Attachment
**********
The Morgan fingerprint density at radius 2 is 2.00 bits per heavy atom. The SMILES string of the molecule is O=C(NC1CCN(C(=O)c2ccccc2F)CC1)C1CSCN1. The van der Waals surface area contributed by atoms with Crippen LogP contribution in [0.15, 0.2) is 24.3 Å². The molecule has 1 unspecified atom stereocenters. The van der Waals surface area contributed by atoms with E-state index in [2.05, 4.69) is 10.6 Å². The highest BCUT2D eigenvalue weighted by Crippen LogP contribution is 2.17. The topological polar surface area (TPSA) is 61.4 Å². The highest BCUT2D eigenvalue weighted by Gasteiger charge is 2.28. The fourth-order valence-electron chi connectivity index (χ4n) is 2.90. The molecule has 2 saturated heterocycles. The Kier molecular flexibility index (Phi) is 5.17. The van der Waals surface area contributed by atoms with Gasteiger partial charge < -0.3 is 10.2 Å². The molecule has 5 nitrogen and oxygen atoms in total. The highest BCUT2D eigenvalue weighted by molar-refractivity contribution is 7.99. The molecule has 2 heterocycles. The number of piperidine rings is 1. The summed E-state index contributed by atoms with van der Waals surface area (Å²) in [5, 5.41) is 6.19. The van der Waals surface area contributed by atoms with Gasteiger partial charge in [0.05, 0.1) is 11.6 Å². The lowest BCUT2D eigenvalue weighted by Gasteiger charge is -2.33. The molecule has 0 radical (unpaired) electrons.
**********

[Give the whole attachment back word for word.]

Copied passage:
The Morgan fingerprint density at radius 2 is 2.00 bits per heavy atom. The SMILES string of the molecule is O=C(NC1CCN(C(=O)c2ccccc2F)CC1)C1CSCN1. The van der Waals surface area contributed by atoms with Crippen LogP contribution in [0.15, 0.2) is 24.3 Å². The molecule has 1 unspecified atom stereocenters. The van der Waals surface area contributed by atoms with E-state index in [2.05, 4.69) is 10.6 Å². The highest BCUT2D eigenvalue weighted by Crippen LogP contribution is 2.17. The topological polar surface area (TPSA) is 61.4 Å². The highest BCUT2D eigenvalue weighted by Gasteiger charge is 2.28. The fourth-order valence-electron chi connectivity index (χ4n) is 2.90. The molecule has 2 saturated heterocycles. The Kier molecular flexibility index (Phi) is 5.17. The van der Waals surface area contributed by atoms with Gasteiger partial charge < -0.3 is 10.2 Å². The molecule has 5 nitrogen and oxygen atoms in total. The highest BCUT2D eigenvalue weighted by molar-refractivity contribution is 7.99. The molecule has 2 heterocycles. The number of piperidine rings is 1. The summed E-state index contributed by atoms with van der Waals surface area (Å²) in [5, 5.41) is 6.19. The van der Waals surface area contributed by atoms with Gasteiger partial charge in [0.05, 0.1) is 11.6 Å². The lowest BCUT2D eigenvalue weighted by Gasteiger charge is -2.33. The molecule has 0 radical (unpaired) electrons.